Piper mentioned that one of the first things that shocked her on her arrival in prison was seeing a heavily pregnant woman.  She said that she was confused and did not understand what she was doing there, a pregnant woman in jail.  She stated that she wished that all women could have their babies outside of jail and mentioned that in many states incarcerated women have to give birth while shackled.  She was quick to follow with the fact that Vermont is not one of these states which elicited spontaneous applause from the audience.  She also spoke of the 1.3 million dependent children who currently have a mother in jail, a number which jumps to 7 million when you include those who have either or both of their parents in jail.  She mentioned again and again that incarceration does not just affect the inmate, that the repercussions are much wider.  Ties to family and the community outside the prison were so important to all the women during their incarceration and gave them the motivation to go on.  The knowledge that they were going to go home eventually was everything, but she was quick to qualify that many of the women, unlike her,  could not take for granted that they had a safe and stable home to go back to.

The problems were outlined well – an 800% increase in the rate of incarceration of women leading to terrible overcrowding, a lack of support for women once they leave jail, cycles of poverty, the ravaging effects of drug addiction and abuse, a nation of 5% of the world’s population holding 25% of the world’s prisoners – and Piper’s ideas to help were clearly outlined at the end of her talk.  She suggests:

1.  Common sense sentencing – reduce drug sentencing, promote treatment alternatives instead of incarceration, work on public safety solutions that don’t involve prison, handle mental health issues within the realm of human services not corrections.

2.  Public defense reform – 80% of defendants are too poor to afford a lawyer who can represent them with time and diligence.  Public defenders are massively overworked and ill equipped to deal with the volume and complexity of defendants that they must serve.

3.  Children in the system – both the problems in the juvenile system and the number of young people who are wrongly sent into the adult corrections system desperately need to be addressed.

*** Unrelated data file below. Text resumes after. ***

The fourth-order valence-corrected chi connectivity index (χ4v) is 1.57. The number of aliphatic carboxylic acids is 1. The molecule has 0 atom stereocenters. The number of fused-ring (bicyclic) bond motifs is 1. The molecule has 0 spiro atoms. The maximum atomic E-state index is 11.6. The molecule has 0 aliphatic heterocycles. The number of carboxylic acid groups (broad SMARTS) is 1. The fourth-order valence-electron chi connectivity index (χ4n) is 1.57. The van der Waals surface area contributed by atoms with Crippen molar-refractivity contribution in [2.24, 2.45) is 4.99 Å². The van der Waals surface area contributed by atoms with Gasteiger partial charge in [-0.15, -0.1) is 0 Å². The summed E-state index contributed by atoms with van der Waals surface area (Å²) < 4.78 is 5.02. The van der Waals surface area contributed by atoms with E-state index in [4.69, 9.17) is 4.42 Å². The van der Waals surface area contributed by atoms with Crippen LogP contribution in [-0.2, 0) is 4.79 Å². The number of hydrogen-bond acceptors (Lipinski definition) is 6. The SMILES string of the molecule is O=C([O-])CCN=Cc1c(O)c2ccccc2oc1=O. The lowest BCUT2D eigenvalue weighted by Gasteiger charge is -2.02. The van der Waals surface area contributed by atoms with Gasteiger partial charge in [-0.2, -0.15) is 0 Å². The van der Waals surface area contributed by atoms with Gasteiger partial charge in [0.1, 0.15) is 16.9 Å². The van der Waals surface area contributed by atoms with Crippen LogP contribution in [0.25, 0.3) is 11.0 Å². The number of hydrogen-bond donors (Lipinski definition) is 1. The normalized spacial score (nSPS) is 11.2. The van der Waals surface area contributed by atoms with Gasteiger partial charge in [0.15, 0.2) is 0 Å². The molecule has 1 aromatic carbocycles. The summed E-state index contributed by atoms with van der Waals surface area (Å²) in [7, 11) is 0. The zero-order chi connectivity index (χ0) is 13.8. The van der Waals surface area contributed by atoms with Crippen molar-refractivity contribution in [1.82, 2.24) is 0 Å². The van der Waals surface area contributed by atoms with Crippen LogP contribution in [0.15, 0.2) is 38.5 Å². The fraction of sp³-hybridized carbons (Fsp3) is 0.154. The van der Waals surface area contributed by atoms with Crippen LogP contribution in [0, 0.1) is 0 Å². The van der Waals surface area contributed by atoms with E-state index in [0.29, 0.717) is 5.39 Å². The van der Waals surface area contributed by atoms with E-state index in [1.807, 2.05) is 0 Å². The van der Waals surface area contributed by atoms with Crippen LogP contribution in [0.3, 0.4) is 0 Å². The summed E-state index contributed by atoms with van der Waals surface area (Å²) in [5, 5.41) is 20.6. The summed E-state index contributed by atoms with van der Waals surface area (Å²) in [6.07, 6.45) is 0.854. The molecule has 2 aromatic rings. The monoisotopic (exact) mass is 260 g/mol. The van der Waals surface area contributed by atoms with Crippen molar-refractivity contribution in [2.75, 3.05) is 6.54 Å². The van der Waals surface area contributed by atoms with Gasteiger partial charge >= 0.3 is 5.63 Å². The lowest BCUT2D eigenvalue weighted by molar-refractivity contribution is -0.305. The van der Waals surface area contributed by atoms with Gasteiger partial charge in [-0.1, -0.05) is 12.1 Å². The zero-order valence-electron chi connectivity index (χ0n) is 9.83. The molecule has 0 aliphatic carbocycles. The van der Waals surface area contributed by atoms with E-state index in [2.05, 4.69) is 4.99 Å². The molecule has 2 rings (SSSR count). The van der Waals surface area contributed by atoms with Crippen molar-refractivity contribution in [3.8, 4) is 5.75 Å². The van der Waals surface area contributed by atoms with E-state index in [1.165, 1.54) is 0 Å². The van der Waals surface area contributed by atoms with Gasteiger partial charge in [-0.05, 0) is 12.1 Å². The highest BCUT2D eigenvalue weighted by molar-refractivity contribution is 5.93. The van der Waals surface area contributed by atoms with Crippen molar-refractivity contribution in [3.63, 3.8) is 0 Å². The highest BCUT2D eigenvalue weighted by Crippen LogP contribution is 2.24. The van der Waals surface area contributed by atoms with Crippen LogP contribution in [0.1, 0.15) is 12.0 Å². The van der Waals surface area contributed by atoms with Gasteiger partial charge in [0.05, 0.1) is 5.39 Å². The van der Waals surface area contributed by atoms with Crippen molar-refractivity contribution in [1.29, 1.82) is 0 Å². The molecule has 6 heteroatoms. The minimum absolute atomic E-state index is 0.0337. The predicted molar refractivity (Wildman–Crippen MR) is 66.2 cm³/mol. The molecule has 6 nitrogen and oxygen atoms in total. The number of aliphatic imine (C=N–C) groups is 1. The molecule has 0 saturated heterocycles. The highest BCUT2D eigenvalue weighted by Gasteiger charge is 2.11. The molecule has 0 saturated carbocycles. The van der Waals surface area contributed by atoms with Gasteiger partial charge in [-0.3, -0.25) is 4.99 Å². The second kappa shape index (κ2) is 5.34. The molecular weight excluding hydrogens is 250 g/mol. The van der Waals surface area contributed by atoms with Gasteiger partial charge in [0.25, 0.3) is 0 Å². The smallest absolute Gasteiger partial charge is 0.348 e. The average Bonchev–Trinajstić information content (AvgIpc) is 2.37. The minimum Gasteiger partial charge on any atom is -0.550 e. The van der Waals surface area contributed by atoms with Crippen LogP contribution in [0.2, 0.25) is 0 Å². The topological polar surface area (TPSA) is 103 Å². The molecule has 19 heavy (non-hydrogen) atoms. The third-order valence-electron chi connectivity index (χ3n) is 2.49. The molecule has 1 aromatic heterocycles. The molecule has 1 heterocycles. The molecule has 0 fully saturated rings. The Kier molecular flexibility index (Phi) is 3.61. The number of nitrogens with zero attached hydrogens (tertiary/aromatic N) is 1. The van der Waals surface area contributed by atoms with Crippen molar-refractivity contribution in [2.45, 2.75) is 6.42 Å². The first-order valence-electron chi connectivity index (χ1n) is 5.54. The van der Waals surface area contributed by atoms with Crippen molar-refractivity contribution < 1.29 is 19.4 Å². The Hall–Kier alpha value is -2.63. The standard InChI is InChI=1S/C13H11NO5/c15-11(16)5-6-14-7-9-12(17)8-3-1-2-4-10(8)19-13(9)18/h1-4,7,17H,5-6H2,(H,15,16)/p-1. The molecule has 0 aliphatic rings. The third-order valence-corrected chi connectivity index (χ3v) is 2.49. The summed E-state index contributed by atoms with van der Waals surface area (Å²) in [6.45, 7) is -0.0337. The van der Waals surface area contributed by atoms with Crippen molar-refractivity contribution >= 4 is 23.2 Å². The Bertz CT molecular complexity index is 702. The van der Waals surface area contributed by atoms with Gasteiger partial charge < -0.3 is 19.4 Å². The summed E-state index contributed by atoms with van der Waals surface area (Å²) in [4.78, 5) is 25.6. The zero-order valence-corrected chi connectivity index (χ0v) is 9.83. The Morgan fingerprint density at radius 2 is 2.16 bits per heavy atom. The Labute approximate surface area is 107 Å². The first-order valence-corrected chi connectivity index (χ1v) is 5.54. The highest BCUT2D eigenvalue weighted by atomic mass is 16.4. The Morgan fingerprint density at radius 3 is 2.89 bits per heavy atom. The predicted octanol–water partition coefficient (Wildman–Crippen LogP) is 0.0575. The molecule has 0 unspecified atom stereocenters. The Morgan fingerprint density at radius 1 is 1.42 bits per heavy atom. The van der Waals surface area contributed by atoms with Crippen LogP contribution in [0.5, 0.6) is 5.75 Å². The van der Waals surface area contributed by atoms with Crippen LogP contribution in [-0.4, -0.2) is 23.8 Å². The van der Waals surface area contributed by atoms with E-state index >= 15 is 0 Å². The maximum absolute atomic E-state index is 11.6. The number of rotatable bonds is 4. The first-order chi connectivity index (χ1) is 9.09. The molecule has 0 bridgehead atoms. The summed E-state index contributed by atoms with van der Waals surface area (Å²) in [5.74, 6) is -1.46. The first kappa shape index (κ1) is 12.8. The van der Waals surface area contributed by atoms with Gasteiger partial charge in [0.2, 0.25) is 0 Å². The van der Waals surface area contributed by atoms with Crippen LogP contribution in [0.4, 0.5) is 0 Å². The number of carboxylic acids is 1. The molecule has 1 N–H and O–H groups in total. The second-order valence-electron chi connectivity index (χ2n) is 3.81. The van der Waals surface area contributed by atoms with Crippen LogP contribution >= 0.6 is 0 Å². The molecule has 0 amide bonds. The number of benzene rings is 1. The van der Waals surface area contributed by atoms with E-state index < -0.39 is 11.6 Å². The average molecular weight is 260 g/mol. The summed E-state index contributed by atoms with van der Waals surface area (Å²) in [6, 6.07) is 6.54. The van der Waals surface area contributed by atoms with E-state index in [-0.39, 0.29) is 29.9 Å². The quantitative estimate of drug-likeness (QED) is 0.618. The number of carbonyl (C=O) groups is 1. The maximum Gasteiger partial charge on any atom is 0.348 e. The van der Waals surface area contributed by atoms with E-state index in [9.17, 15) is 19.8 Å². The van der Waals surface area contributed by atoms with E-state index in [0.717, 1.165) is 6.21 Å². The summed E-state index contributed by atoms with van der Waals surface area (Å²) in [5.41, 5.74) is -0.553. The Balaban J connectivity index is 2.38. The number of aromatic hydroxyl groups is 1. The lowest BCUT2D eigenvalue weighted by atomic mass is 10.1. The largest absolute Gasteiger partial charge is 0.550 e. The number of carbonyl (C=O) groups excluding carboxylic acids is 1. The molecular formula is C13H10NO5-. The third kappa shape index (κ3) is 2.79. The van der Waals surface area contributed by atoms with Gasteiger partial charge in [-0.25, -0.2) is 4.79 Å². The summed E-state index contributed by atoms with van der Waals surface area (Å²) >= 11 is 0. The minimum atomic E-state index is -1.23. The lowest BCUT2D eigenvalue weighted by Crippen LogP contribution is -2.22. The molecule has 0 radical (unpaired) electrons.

It would have been very easy for Piper Kerman to walk away from jail on that cold Chicago morning in 2005 when she was released, wearing an overly large men’s windbreaker with $28 care of the U.S. Federal Corrections Department, and never look back.  But for her, to return to her fiance, her life and her stable comfortable existence would have been a betrayal of all the women she had met during her time in prison.  The women who had helped her to adjust and to learn the rules, spoken and unspoken, that would do something to alleviate the discomfort and shock of her arrival.  Her talk was upfront, touching and most importantly very real.   She did not glamorize her time or boast of her own strength and resilience and most importantly she took ownership of how her crime played a part in the struggle with addiction faced by so many of the women that she met.

The growing prison population is a serious concern in the United States but is not something most people think about since prison and prisoners by design exist on the margins of society.  Piper Kerman’s talk brought the issues and more importantly the stories and the faces into the forefront last night and it was hard to walk away without thinking, even for just a moment, “that could be me”.